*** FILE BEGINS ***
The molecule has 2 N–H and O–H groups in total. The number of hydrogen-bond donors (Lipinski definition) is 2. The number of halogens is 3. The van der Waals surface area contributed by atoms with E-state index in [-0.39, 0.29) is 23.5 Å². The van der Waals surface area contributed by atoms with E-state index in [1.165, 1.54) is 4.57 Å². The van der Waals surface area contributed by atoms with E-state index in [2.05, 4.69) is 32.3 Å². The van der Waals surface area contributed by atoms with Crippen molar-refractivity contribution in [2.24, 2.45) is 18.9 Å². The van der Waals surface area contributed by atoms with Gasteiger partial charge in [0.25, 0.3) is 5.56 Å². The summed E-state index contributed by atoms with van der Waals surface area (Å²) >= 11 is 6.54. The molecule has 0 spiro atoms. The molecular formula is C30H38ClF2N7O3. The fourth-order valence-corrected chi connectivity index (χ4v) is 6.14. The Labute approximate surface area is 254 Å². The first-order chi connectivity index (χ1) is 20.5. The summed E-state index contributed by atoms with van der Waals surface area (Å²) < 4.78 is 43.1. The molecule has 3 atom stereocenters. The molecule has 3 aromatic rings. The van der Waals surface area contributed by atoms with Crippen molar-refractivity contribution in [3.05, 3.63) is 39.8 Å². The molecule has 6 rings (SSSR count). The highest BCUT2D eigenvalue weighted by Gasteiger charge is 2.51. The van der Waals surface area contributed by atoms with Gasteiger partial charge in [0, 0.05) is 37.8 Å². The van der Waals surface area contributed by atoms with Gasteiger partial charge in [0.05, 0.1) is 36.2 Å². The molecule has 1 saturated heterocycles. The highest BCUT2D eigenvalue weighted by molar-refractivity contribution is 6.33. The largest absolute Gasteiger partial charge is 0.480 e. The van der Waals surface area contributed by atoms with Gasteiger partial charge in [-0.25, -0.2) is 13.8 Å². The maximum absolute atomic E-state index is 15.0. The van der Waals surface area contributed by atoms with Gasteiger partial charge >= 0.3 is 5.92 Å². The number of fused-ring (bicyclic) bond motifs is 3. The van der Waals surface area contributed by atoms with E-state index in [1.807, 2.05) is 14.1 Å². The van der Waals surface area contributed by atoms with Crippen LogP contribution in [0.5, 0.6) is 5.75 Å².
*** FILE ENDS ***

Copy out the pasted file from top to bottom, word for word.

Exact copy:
The molecule has 2 N–H and O–H groups in total. The number of hydrogen-bond donors (Lipinski definition) is 2. The number of halogens is 3. The van der Waals surface area contributed by atoms with E-state index in [-0.39, 0.29) is 23.5 Å². The van der Waals surface area contributed by atoms with E-state index in [1.165, 1.54) is 4.57 Å². The van der Waals surface area contributed by atoms with E-state index in [2.05, 4.69) is 32.3 Å². The van der Waals surface area contributed by atoms with Crippen molar-refractivity contribution in [2.24, 2.45) is 18.9 Å². The van der Waals surface area contributed by atoms with Gasteiger partial charge in [0.25, 0.3) is 5.56 Å². The summed E-state index contributed by atoms with van der Waals surface area (Å²) >= 11 is 6.54. The molecule has 0 spiro atoms. The molecular formula is C30H38ClF2N7O3. The fourth-order valence-corrected chi connectivity index (χ4v) is 6.14. The Labute approximate surface area is 254 Å². The first-order chi connectivity index (χ1) is 20.5. The summed E-state index contributed by atoms with van der Waals surface area (Å²) < 4.78 is 43.1. The molecule has 3 atom stereocenters. The molecule has 3 aromatic rings. The van der Waals surface area contributed by atoms with Crippen molar-refractivity contribution in [3.05, 3.63) is 39.8 Å². The molecule has 6 rings (SSSR count). The highest BCUT2D eigenvalue weighted by Gasteiger charge is 2.51. The van der Waals surface area contributed by atoms with Gasteiger partial charge in [0, 0.05) is 37.8 Å². The van der Waals surface area contributed by atoms with Gasteiger partial charge in [0.05, 0.1) is 36.2 Å². The molecule has 1 saturated heterocycles. The highest BCUT2D eigenvalue weighted by molar-refractivity contribution is 6.33. The largest absolute Gasteiger partial charge is 0.480 e. The van der Waals surface area contributed by atoms with Gasteiger partial charge in [-0.25, -0.2) is 13.8 Å². The maximum absolute atomic E-state index is 15.0. The van der Waals surface area contributed by atoms with Gasteiger partial charge >= 0.3 is 5.92 Å². The number of fused-ring (bicyclic) bond motifs is 3. The van der Waals surface area contributed by atoms with E-state index in [1.807, 2.05) is 14.1 Å². The van der Waals surface area contributed by atoms with Crippen LogP contribution in [0.5, 0.6) is 5.75 Å².